American Dean of Harvard Divinity School and Minister of Harvard Memorial Church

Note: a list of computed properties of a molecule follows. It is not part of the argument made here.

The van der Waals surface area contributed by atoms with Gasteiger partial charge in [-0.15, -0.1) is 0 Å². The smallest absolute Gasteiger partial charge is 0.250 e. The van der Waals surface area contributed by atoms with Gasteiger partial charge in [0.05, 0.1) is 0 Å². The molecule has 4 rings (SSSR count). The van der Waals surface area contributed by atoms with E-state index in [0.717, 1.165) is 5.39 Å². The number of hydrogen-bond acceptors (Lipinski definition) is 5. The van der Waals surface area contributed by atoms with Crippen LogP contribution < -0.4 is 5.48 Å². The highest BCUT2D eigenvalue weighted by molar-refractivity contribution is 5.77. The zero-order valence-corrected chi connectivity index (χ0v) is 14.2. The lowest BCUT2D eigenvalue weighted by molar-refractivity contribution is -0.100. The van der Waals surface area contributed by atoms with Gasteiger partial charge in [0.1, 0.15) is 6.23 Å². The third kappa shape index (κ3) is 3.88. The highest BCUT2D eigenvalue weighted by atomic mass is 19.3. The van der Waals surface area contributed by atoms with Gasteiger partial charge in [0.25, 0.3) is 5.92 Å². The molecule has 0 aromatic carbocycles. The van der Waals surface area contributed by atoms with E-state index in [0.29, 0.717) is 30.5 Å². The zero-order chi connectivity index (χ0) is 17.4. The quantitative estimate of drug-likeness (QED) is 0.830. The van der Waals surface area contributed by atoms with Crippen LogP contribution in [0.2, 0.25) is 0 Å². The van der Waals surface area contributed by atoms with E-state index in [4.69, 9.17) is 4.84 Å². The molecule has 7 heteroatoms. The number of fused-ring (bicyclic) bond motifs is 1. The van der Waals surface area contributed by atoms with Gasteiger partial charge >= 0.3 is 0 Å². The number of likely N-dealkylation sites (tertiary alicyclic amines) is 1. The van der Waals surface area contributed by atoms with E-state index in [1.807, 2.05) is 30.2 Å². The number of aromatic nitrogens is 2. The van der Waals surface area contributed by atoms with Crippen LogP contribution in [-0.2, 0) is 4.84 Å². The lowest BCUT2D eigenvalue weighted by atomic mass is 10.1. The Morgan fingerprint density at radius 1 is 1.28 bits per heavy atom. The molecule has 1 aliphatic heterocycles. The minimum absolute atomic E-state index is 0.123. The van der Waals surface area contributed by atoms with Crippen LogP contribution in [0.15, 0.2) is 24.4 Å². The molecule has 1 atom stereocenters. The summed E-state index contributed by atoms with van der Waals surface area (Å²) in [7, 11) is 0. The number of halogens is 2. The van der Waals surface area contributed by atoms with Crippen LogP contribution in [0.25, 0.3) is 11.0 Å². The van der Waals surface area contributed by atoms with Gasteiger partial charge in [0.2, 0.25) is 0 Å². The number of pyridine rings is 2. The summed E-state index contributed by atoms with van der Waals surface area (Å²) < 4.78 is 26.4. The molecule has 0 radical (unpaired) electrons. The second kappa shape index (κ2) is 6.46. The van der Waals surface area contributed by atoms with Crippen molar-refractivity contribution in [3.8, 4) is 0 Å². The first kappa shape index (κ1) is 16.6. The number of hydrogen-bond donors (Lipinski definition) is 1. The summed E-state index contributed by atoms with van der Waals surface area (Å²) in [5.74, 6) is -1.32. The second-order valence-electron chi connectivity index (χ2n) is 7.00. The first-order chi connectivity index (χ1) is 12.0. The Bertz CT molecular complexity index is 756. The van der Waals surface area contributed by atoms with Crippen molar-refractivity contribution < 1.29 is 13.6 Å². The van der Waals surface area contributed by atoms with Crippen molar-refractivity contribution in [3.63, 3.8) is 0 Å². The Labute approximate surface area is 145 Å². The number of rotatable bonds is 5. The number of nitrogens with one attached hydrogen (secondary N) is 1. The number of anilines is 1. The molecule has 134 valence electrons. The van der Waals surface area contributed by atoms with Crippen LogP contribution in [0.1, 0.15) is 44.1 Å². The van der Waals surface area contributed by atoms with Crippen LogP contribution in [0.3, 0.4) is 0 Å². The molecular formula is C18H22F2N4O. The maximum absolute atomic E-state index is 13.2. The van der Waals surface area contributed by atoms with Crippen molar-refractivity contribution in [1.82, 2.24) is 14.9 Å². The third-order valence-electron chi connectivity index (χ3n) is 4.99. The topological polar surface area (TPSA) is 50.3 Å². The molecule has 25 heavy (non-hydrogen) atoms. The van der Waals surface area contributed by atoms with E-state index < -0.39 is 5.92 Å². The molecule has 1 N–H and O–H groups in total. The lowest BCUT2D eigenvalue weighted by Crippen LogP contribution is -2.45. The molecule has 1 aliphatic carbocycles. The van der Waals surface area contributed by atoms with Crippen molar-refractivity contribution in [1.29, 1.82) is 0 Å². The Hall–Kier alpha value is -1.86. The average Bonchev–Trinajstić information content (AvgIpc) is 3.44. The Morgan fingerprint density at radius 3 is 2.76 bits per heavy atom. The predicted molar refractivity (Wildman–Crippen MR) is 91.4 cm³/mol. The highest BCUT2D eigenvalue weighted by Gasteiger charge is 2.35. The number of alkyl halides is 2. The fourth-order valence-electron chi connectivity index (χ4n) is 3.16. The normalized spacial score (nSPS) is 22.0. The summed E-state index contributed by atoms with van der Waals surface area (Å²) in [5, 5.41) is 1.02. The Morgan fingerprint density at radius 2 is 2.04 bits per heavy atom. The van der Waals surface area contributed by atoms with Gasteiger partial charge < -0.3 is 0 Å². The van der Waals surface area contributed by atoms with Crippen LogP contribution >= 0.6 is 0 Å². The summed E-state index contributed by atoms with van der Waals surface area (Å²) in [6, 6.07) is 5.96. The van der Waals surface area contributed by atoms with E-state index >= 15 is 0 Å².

"This perpetual struggle between the magician and the religionist goes on in the mind and heart and will of every man of us. It goes on until it is rightly resolved, until man reborn into a mature religion ceases to try to coerce his God, and says humbly with Dante, “In thy will is our peace.” Religion, then, is not a matter of turning God to account in the realization of our own desires. Religion is trying to discover what God is about and then offering oneself to the Eternal Goodness, “as a man’s hand is to a man.” “It is not in man,” says a modern thinker, “to make religion what he will have her be, but only to become what religion is making him.” Perhaps, then, it is to save a man from the defeat and disillusionment of childish magic that there stands in our Bible that old story of the temptation of Jesus. Its ramifications and restatements are legion. Thou shalt not use thy God to get thy way. Thou shalt not coerce the Infinite to further the headstrong passing whim of the finite. Thou shalt not break the laws of health and then cajole thy God into working thee a miracle of healing. Thou shalt not let thy mind rot in idleness and then look for a sudden inspiration given by reality. Thou shalt not spend thine all upon the world that passes away and ask thy God at thy latter end to give thee the sudden boon of a credible immortality. Thou shalt not take this attitude at all, using the Most High as an amplifier and emergency device for realizing thy solitary and selfish will. “Thou shalt not tempt the Lord thy God.” We are being told on all sides that religion is now breaking down, that its beliefs are an outworn delusion, and that all thoughtful men are being liberated into a perfect skepticism. That is not what is happening. What is happening is this, men are discovering again what they have discovered often before and then have forgotten, that magic will not work. But religion as a final attitude and reference of the finite human spirit towards its infinite universe remains and always must remain. It is the disposition of those disciplined natures of whom we say that they are pure in mind and heart and will. The true alternative to the outworn magic of primitive peoples is not the modern magic of persons disciplined in the applied sciences or the “new thought.” It is no solution of the ultimate moral and intellectual problem to trade self-will from the left hand of primitive magic to the right hand of applied science. What matters is a changed disposition and reference in this whole final commerce of man with his universe. Call it pure religion or pure science, the name does not matter. The one thing needful is that temper and disposition towards the will of God which we find in Jesus, Bernard, Pascal and Lister alike."